This Day in History: Deng Xiaoping's Historic Visit to the US

By Jonathan Zhong, January 29, 2019

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On January 29, 1979, Deng Xiaoping, the initiator of China’s Reform and Opening-up Policy, began his nine-day visit to the United States of America.

Seen as a milestone that opened the door for mutual exchange and cooperation between China and the US, the visit came less than a month after the Sino-US relationship became normalized on January 1 and was the first time that a national Chinese leader visited America since the founding of the PRC in 1949.

Given its historic significance, both countries attached great importance to the ‘ice-breaking’ visit. According to CCTV, in order to make sure the visit would go as scheduled, Deng insisted that his flight should take off against the advice of the Protocol Department of China’s Ministry of Foreign Affairs, who said that, due to bad weather conditions, the flight should be postponed until it was safe enough to fly.

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Chinese expats in the US welcoming Deng. Image via qq.com

On the other side of the Pacific, the White House prepared a series of head-of-state-level activities, including a state dinner, to welcome Deng, despite the fact that he was still the vice premier of China at the time. Americans were deeply curious about this powerful man, who was a national leader of a long-isolated country and had played a major part in many of the PRC’s historical events, such as the Long March, China’s Civil War and the debut of the Reform and Opening-up Policy, which had launched a year earlier.

Deng was welcomed at the White House by President Carter, with whom he would have three official meetings before heading to Atlanta, Houston and Seattle.

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Deng Xiaoping and President Carter review troops at the welcoming ceremony. Image via Wikimedia

While some still view the visit as a sign that China once wanted to seek an alliance with the US against the Soviet Union, Xinhua points out that the visit was to pave the way for the country’s Reform and Opening-up Policy and its modernization.

According to Xinhua, prior to his trip to America, Deng said that one of his country’s aims was to boost China’s modernization by learning from the US, whose industrial and technological development was the most advanced in the world (and learn he did!).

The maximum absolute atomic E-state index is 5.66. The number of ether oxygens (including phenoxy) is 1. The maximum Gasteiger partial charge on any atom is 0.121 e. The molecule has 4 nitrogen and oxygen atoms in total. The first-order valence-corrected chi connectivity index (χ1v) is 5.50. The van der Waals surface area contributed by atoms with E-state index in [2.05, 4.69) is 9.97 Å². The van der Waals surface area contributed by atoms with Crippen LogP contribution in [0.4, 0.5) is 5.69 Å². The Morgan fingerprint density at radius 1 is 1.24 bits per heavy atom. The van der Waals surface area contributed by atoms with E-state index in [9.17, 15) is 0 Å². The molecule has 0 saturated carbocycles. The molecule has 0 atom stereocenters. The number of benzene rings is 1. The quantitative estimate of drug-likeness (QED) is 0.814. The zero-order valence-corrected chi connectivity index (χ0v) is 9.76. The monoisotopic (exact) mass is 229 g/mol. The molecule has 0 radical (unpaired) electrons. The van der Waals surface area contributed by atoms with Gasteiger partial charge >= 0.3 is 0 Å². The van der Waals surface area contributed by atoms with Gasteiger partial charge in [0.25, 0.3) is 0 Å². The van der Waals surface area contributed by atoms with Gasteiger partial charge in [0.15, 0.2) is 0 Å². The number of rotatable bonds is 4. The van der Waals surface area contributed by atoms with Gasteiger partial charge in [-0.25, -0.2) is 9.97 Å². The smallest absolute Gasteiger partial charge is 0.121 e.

After leaving Washington D.C., he visited a Ford manufacturing factory in Atlanta and was amazed that they could produce 50 cars per hour, when, at the time, China was only able to manufacture 13,000 a year. He then visited Johnson Space Center in Houston before leaving for Seattle, where he toured an assembly line for Boeing 747 planes.

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Deng Xiaoping visiting Johnson Space Center. Image by Xinhuanet via cri.cn

However, this historic visit wasn’t all plain sailing. Due to ideological differences on a number of issues, the delegation was faced with anti-China sentiment a number of times during the visit. According to People’s Daily, one such incident took place at the Chinese liaison office in Washington D.C., where a group of people showed up in the middle of the night four days prior to Deng’s visit and broke the entrance glass with a paint bucket. During President Carter’s speech at the welcoming ceremony held at the South Lawn of the White House, two protesters were taken away from the press area after chanting anti-China slogans.

According to Financial Times, there was even an assassination attempt on February 2 in Houston by a Ku Klux Klan member, who reportedly pulled out a knife and rushed to the podium where Deng was speaking. He was intercepted by Paul Kelly, a US Secret Service agent.

Deng’s short visit concluded on February 5. However, it ushered in a whole new era for the Sino-US relationship, while also showing China’s determination to open up to the outside world. “The opening up to the outside world tied in with the normalization with the United States. It’s been a remarkable achievement… whereas in the past, China had no relationships at all,” said President Carter in an interview with CGTN.

READ MORE: This Day in History: Nixon Signs Shanghai Communique

[Cover image via 163.com]


For more This Day in History stories, click here.

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